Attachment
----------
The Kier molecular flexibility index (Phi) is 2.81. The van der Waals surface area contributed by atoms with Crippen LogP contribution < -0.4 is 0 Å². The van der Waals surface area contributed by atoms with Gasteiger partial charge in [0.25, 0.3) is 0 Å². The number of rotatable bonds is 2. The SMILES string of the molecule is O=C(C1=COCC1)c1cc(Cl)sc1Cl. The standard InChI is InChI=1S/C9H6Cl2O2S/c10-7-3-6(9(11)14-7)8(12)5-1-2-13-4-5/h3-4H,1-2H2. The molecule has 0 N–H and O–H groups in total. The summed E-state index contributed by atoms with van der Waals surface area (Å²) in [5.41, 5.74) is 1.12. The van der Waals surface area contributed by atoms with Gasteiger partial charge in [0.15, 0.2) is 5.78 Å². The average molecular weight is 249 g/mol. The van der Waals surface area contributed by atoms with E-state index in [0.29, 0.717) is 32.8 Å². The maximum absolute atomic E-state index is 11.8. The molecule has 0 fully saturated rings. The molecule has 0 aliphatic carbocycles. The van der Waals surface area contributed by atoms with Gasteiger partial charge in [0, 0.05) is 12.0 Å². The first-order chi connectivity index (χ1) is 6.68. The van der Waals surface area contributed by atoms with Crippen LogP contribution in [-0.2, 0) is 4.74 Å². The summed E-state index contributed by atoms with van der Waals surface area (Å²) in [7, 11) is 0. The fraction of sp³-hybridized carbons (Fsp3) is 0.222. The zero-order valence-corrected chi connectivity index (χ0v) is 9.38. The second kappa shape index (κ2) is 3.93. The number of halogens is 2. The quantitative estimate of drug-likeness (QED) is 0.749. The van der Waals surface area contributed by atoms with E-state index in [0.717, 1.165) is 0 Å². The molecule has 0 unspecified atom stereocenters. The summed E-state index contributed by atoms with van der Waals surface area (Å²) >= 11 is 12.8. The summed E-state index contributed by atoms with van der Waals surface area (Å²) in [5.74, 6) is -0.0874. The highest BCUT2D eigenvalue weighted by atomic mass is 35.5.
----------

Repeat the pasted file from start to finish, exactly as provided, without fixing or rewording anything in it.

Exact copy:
The Kier molecular flexibility index (Phi) is 2.81. The van der Waals surface area contributed by atoms with Crippen LogP contribution < -0.4 is 0 Å². The van der Waals surface area contributed by atoms with Gasteiger partial charge in [0.25, 0.3) is 0 Å². The number of rotatable bonds is 2. The SMILES string of the molecule is O=C(C1=COCC1)c1cc(Cl)sc1Cl. The standard InChI is InChI=1S/C9H6Cl2O2S/c10-7-3-6(9(11)14-7)8(12)5-1-2-13-4-5/h3-4H,1-2H2. The molecule has 0 N–H and O–H groups in total. The summed E-state index contributed by atoms with van der Waals surface area (Å²) in [5.41, 5.74) is 1.12. The van der Waals surface area contributed by atoms with Gasteiger partial charge in [0.15, 0.2) is 5.78 Å². The average molecular weight is 249 g/mol. The van der Waals surface area contributed by atoms with E-state index in [0.29, 0.717) is 32.8 Å². The maximum absolute atomic E-state index is 11.8. The molecule has 0 fully saturated rings. The molecule has 0 aliphatic carbocycles. The van der Waals surface area contributed by atoms with Gasteiger partial charge in [0, 0.05) is 12.0 Å². The first-order chi connectivity index (χ1) is 6.68. The van der Waals surface area contributed by atoms with Crippen LogP contribution in [-0.2, 0) is 4.74 Å². The summed E-state index contributed by atoms with van der Waals surface area (Å²) in [7, 11) is 0. The fraction of sp³-hybridized carbons (Fsp3) is 0.222. The zero-order valence-corrected chi connectivity index (χ0v) is 9.38. The second kappa shape index (κ2) is 3.93. The number of halogens is 2. The quantitative estimate of drug-likeness (QED) is 0.749. The van der Waals surface area contributed by atoms with E-state index in [0.717, 1.165) is 0 Å². The molecule has 0 unspecified atom stereocenters. The summed E-state index contributed by atoms with van der Waals surface area (Å²) >= 11 is 12.8. The summed E-state index contributed by atoms with van der Waals surface area (Å²) in [5.74, 6) is -0.0874. The highest BCUT2D eigenvalue weighted by atomic mass is 35.5.